Have you ever visited a website that had great imagery and amazing animations, but was a pain in the ass to use? We see it all the time; design gets carried away and pretty soon visitors are more focused on the pictures than the purpose. And that’s a total UX fail. (For you website-jargon newbies, UX stands for “user experience”). Through our years of design on the web, we know that organization is key to creating successful websites where form and function meet. So at Makespace!, we start with a sitemap.
What is a sitemap?
Well, as you may have guessed, a sitemap is… drumroll please… a map of your site. And it serves two purposes: to avoid confusion and define goals. We begin the sitemap as a super exciting spreadsheet (has anyone ever said that before?), laying out the pages on your website with the intention of organizing your content into buckets that visitors can intuitively and easily understand to find what they need when they want it – AKA good UX. In order to create this organization, we must define the goals. With these goals in mind and the organization of content defined, a designer will know how to craft the path to conversion for the website visitor. From this design, the sitemap graduates to its own page on the newly developed website.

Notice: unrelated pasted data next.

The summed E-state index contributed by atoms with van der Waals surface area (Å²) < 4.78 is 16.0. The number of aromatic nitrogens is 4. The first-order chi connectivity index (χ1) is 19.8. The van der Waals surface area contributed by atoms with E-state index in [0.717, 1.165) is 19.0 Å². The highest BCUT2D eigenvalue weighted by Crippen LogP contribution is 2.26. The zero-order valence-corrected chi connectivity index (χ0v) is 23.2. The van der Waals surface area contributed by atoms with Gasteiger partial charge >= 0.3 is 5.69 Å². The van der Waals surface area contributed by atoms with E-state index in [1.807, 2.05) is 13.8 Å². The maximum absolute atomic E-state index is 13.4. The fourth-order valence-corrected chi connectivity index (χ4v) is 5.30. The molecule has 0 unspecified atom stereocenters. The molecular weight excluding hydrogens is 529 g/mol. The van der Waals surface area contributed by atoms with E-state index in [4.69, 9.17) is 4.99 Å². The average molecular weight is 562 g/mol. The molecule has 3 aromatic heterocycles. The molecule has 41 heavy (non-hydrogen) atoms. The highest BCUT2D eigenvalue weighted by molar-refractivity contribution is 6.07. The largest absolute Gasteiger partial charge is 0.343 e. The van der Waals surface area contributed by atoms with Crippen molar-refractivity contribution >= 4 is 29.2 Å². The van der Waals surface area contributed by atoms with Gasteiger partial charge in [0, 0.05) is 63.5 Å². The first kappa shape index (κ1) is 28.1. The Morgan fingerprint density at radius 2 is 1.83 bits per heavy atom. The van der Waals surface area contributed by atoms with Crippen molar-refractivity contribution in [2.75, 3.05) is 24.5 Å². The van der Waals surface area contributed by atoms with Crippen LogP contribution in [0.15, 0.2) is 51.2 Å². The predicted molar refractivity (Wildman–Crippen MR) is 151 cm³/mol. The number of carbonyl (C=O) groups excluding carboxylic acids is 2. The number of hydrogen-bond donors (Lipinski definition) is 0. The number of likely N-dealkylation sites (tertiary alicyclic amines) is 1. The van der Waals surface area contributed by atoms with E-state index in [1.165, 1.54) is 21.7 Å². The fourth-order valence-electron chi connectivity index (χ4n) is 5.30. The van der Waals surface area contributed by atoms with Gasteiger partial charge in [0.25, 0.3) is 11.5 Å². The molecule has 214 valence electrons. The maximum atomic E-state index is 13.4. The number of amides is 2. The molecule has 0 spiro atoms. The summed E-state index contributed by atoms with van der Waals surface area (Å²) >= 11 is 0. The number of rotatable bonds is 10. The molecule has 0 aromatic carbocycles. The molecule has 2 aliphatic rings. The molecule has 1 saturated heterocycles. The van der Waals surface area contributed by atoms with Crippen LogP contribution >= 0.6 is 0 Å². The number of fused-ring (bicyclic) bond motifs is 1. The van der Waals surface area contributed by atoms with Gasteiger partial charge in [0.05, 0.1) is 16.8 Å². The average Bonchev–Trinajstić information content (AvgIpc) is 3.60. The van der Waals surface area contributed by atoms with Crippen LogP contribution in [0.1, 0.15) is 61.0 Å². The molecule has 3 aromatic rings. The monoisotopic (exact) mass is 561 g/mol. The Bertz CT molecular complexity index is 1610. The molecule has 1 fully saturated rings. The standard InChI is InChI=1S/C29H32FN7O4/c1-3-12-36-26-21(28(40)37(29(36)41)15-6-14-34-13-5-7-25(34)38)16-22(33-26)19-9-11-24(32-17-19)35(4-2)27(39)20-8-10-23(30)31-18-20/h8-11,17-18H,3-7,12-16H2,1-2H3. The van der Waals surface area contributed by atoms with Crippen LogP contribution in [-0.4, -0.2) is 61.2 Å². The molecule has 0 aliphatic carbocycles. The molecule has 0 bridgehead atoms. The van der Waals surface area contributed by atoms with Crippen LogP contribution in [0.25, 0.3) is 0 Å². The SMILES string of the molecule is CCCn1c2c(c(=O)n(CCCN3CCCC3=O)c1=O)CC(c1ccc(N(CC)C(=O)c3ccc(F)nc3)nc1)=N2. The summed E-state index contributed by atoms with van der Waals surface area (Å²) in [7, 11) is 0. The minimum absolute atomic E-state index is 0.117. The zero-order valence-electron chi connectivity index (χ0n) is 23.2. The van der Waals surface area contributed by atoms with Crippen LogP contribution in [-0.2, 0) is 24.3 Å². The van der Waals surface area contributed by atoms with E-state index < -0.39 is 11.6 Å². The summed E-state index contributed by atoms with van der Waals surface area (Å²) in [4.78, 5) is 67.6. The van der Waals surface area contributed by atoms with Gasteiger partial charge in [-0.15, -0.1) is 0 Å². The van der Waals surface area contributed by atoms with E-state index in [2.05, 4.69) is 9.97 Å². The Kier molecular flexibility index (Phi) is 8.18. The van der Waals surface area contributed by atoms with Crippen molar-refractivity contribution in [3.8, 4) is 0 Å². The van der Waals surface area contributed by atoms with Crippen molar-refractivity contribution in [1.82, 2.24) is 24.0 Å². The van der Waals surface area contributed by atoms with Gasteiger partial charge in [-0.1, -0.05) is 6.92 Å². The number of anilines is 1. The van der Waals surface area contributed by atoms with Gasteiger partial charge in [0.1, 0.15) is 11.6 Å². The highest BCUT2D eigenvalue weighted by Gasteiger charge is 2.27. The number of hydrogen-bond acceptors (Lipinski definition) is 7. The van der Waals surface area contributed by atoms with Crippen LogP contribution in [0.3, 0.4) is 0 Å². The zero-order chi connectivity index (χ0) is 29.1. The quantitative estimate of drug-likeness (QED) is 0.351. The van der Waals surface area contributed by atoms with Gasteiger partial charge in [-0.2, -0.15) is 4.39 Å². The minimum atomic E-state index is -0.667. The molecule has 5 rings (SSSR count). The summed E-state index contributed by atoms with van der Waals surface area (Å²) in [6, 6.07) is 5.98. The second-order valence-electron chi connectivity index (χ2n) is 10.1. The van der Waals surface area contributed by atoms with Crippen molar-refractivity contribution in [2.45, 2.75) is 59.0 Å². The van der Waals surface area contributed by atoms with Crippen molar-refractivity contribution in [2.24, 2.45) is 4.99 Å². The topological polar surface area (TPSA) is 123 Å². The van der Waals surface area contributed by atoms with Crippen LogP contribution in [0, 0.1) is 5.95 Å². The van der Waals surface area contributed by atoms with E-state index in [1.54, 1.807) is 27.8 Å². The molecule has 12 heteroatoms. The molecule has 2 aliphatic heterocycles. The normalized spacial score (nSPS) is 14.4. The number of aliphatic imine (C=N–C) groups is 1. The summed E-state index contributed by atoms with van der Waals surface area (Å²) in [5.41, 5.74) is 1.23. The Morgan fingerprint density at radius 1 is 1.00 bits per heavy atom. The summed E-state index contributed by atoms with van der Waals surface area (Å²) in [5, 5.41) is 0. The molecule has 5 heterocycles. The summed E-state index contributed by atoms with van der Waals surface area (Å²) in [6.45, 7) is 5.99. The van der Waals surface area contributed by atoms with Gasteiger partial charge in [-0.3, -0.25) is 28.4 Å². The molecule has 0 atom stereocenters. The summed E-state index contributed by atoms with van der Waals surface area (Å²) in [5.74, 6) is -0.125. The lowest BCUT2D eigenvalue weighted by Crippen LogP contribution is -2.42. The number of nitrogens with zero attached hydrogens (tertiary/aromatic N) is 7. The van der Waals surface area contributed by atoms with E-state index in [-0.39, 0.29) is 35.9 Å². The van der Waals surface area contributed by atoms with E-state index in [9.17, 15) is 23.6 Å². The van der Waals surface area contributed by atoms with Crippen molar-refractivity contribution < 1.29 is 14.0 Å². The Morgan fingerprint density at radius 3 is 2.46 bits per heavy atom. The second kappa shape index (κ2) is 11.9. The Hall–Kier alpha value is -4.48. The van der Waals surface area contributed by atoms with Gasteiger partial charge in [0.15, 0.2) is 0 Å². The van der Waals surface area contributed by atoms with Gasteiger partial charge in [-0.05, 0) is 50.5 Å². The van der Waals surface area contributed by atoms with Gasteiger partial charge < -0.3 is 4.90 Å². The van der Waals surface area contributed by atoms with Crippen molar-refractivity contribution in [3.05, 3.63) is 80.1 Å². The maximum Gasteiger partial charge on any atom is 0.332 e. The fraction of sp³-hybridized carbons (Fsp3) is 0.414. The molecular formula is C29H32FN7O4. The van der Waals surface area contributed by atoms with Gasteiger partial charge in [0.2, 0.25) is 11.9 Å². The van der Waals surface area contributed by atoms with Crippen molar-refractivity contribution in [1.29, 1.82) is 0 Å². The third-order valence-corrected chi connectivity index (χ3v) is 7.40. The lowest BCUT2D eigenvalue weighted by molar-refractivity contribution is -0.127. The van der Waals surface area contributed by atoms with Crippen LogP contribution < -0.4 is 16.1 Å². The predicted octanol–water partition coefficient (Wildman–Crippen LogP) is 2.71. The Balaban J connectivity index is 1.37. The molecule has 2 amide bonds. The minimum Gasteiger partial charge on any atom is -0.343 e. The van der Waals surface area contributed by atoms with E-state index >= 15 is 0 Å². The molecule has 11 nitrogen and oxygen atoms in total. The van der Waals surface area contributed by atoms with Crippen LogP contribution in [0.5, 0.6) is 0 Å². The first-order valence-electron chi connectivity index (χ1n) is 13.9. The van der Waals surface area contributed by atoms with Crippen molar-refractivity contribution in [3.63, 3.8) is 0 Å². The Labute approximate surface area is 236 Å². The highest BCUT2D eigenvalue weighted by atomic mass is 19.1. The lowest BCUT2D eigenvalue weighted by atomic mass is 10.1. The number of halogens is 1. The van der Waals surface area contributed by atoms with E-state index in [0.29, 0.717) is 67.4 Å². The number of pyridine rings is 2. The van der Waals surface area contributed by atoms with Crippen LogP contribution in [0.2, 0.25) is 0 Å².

Why does a sitemap matter in web design?
We use a sitemap on every website we build. A sitemap makes it easy for search engine bots to get around your website, which in turn makes the search engines very happy. Read: GOOD FOR SEO. It also serves as a safeguard to ensure there’s no duplicate content (remember from our last post, duplicate content is bad for SEO).
Intrigued by the basics of good user experience? We’ll be back with more tips in a couple weeks. In the meantime, if you’d like more information about site organization and navigation, we’d be happy to give you some direction.
Better yet, we have a map.